St. Clair receives state approval for more road work
by Will Heath
Feb 06, 2013 | 2187 views |  0 comments | 2 2 recommendations | email to a friend | print
ST. CLAIR COUNTY — Six more local road projects received state approval Monday as part of a billion-dollar statewide initiative.
 
The state announced approval for 302 additional road and bridge projects, the largest number of projects announced to date under the Alabama Transportation Rehabilitation and Improvement Program created by Gov. Robert Bentley. Among that list for St. Clair County:
 
• St. Clair 41 (Hardwick Road) resurfacing from Alabama 34 to U.S. 78.
 
• St. Clair 33 resurfacing from U.S. 231 to St. Clair 24.
 
• St. Clair 27 resurfacing from county line to Cook Springs Cutoff.
 
• St. Clair 54 resurfacing from Logan Martin Dam Road to U.S. 231.
 
• St. Clair 36 resurfacing from U.S. 11 to Alabama 23.
 
• Bridge over Logan Martin Lake on Rivercrest Drive.
 
The total amount of the work in the county comes to over $7.3 million, with over $1.5 million (20 percent) to be covered by the local government. County Commission Chairman Stan Batemon said the county is well equipped to handle its share.
 
“Right now, I don’t see us having to borrow any money for this,” Batemon said. “We can handle our total match.”
 
The county received approval for St. Clair 26 (the Ragland-Ashville highway) in the first round of the program, and Batemon said engineer Dan Dahlke would submit more projects for the next two rounds. The total amount of the work St. Clair County will request comes to $26 million, spread out over five years.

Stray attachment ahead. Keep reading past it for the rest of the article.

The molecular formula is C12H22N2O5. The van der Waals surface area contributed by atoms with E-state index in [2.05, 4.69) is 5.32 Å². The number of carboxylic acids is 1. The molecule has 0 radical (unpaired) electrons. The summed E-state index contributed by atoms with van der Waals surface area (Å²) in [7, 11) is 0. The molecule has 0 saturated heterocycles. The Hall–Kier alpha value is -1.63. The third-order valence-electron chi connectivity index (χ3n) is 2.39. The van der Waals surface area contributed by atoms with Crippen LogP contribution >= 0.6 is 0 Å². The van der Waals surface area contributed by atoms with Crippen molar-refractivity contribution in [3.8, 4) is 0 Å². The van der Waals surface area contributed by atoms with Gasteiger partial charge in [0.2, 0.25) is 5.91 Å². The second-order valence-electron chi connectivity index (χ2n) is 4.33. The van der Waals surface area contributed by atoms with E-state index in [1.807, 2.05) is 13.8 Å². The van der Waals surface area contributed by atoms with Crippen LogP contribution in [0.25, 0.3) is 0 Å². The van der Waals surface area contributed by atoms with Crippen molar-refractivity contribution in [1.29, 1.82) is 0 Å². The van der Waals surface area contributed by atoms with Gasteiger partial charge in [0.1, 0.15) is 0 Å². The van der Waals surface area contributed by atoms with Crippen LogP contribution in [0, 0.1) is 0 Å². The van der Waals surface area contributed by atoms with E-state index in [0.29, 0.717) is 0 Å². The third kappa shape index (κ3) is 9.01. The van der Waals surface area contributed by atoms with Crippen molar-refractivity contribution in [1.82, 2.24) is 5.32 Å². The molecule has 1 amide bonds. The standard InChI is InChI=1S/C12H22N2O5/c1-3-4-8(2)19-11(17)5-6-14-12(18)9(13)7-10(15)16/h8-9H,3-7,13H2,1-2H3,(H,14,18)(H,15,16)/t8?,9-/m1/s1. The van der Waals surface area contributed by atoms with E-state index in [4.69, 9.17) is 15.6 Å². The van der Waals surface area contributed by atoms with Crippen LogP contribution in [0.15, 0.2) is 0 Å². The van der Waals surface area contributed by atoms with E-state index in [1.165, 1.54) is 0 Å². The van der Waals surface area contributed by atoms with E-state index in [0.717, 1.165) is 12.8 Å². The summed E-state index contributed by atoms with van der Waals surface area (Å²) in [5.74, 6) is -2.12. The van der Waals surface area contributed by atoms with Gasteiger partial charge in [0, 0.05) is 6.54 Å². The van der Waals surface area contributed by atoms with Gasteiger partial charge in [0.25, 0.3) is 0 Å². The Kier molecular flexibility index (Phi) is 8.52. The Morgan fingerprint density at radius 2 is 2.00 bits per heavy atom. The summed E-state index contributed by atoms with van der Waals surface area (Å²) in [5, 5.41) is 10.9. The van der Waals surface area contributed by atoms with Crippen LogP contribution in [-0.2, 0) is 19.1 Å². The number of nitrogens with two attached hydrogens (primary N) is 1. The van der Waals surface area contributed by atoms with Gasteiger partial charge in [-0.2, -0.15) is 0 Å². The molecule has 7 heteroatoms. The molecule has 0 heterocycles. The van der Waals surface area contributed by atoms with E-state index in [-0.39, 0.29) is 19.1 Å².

“We believe we can handle all this without borrowing money or increasing taxes,” he said.
 
Funding for ATRIP comes through the use of GARVEE bonds.  With GARVEE bonds, Alabama is able to access future federal dollars to pay for road and bridge projects that are needed immediately. 
 
The latest projects are located in 44 counties across the state. To date, 61 of Alabama’s 67 counties have received ATRIP funding for various road and bridge projects.
 
“Everyone benefits from ATRIP,” Bentley said. “We’re improving public safety by replacing old bridges and repairing and widening outdated roads.  
 
“ATRIP also helps create jobs. When companies build new facilities, they look for areas with good roads and bridges. ATRIP is giving them what they need.  The more companies that build and expand in Alabama, the more jobs we’re able to create.”
 
Batemon said the program has received unanimous approval from the Alabama Association of County Commissions as the largest statewide road project since the 1950s.
 
“It’s a very creative way to get work done in a partnership between counties and the Department of Transportation,” Batemon said. 

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